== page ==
Browning goes back to Columbia

Tyson Browning

ATHENS — Tyson Browning's word association with Columbia, S.C., is no fun.

"My freshman year, fumbled the ball, 12-yard line, never played again in the game," Georgia's junior tailback said when asked what comes to mind as the No. 3 Bulldogs prepare to play at South Carolina on Saturday.

Not many people remember Browning's fumble because it was followed later in that game by David Pollack's strip-and-interception of Corey Jenkins and a 13-7 Bulldog win. But it's tough for Brown to forget since it came on the first attempt of his collegiate career.

"I remember taking my first step and looking right at (All-SEC noseguard Langston Moore)," Browning said. "It spooked me. I never really had control of the ball. Then on top of all of that, (Moore) cussed me out."

"It may mean something to him to go back there and do well," Georgia coach Mark Richt said.

The Browning who will return to Columbia for Saturday's 5:30 p.m. kickoff is a much different player and person from the one who left. Since that time, he has missed games of the 2003 season due to a suspension, considered quitting the team more than once and, finally, decided he had to stifle his selfishness for the good of the team. "Tyson has really come a long way. He's matured quite a bit," Richt said. "He had trouble conforming to doing things the way we ask them to do it. Some guys fight it longer than others. Tyson seemed to fight it. Now he's gotten in line and he seems to be enjoying it better."

Browning has had several missteps along the way. First, he failed to make a qualifying test score and had to spend a year at Fork Union Military Academy. He compounded that by telling a reporter from his local paper that he had made a qualifying score only to have to fess up later.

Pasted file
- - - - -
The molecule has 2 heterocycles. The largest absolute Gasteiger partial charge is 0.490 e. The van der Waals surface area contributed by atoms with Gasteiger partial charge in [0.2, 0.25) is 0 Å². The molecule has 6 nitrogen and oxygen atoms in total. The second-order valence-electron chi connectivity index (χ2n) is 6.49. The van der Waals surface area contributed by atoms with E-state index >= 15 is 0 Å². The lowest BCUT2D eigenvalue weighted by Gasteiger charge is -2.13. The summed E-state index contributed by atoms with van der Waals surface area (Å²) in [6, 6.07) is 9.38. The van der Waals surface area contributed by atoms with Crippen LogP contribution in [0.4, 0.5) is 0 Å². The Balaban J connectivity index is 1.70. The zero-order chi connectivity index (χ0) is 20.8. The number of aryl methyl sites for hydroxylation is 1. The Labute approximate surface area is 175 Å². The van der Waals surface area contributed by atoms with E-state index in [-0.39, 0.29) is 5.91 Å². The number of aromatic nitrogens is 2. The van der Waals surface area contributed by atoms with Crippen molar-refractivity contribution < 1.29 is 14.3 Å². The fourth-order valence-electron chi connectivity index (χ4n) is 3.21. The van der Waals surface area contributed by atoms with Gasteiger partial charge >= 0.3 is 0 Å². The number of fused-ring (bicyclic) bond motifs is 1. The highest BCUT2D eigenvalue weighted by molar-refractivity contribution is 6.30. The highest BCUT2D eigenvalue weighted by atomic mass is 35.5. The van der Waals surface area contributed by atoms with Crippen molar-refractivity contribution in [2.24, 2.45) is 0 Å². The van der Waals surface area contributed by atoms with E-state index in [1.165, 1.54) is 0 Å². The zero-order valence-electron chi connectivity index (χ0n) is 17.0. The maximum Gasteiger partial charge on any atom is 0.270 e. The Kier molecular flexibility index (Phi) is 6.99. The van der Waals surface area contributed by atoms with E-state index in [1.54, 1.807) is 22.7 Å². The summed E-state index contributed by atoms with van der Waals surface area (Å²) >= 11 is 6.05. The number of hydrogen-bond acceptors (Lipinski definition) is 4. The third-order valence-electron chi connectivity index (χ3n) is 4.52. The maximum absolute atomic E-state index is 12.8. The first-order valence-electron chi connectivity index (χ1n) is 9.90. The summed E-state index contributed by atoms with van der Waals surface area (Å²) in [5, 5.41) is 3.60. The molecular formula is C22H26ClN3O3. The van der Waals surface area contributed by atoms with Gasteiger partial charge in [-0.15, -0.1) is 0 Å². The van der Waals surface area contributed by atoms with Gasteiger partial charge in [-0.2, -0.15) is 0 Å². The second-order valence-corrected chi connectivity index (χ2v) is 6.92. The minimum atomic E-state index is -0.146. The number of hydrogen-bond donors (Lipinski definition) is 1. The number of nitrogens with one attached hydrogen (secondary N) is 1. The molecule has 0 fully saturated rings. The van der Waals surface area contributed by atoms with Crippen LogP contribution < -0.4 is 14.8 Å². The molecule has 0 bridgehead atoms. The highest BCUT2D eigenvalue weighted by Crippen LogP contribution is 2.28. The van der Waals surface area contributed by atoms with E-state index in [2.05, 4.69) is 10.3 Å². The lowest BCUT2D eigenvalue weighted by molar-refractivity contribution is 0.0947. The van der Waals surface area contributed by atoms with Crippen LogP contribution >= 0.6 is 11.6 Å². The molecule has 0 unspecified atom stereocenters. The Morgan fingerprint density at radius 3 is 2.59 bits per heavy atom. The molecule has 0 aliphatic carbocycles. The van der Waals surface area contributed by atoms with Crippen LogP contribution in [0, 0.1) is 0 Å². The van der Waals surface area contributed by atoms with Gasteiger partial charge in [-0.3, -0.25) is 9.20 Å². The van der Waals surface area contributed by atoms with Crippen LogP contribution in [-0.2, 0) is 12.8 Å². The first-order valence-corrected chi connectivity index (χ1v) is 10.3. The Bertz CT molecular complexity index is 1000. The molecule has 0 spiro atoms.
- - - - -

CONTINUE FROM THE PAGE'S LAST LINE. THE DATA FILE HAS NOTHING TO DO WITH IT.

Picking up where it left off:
He played immediately once he got to Georgia, gaining 108 yards on the 28 carries that followed his fumble in Columbia. Then he joined in on the Bulldogs' lawless summer of 2003 and was suspended for the first three games of last year for an undisclosed violation of team rules. He rebounded from that to rushed for 286 yards on 78 carries.

Still, he didn't feel like a part of the team.

"I was really questioning if this was the place for me to be," he said.

Browning considered transferring throughout last year and only after the season concluded did he decide to stay and pour his heart into the program, he said.

"I did a lot of things on my own. I still wanted to do what Tyson Browning wanted to do," he said. "I came to learn that the only way to be a part of this team was to do it their way. It helped me not only be a better person for myself but be a better team player."

This preseason, Browning compared himself to UGA senior linebacker Arnold Harrison, who had a handful of setbacks before becoming one of the team's key players and leaders.

"I talk to Tyson all the time," Harrison said. "He's turned into a great player. I'm real proud of the way he's come on."

The change has been dramatic.

"There's a switch," quarterback David Greene said, "and when it comes time for football, you have to turn that switch on and be ready to work. He's found that switch."

Tyson Browning opened his recommitted season with a bang, returning a Georgia Southern punt 72 yards for a touchdown. This week, having recovered from a minor knee injury, he'll rejoin the tailback rotation and share second-team snaps with true freshman Thomas Brown.

There was a time that would have bothered Browning to the point of the distraction. But those days, like that bobble in Columbia, are in the past.

"The athlete and competitor I am, I always want to play, if that's as aback on third down or every down, OK," he said. "I accept my role. If that's as a third-down back, that's what I'll do."

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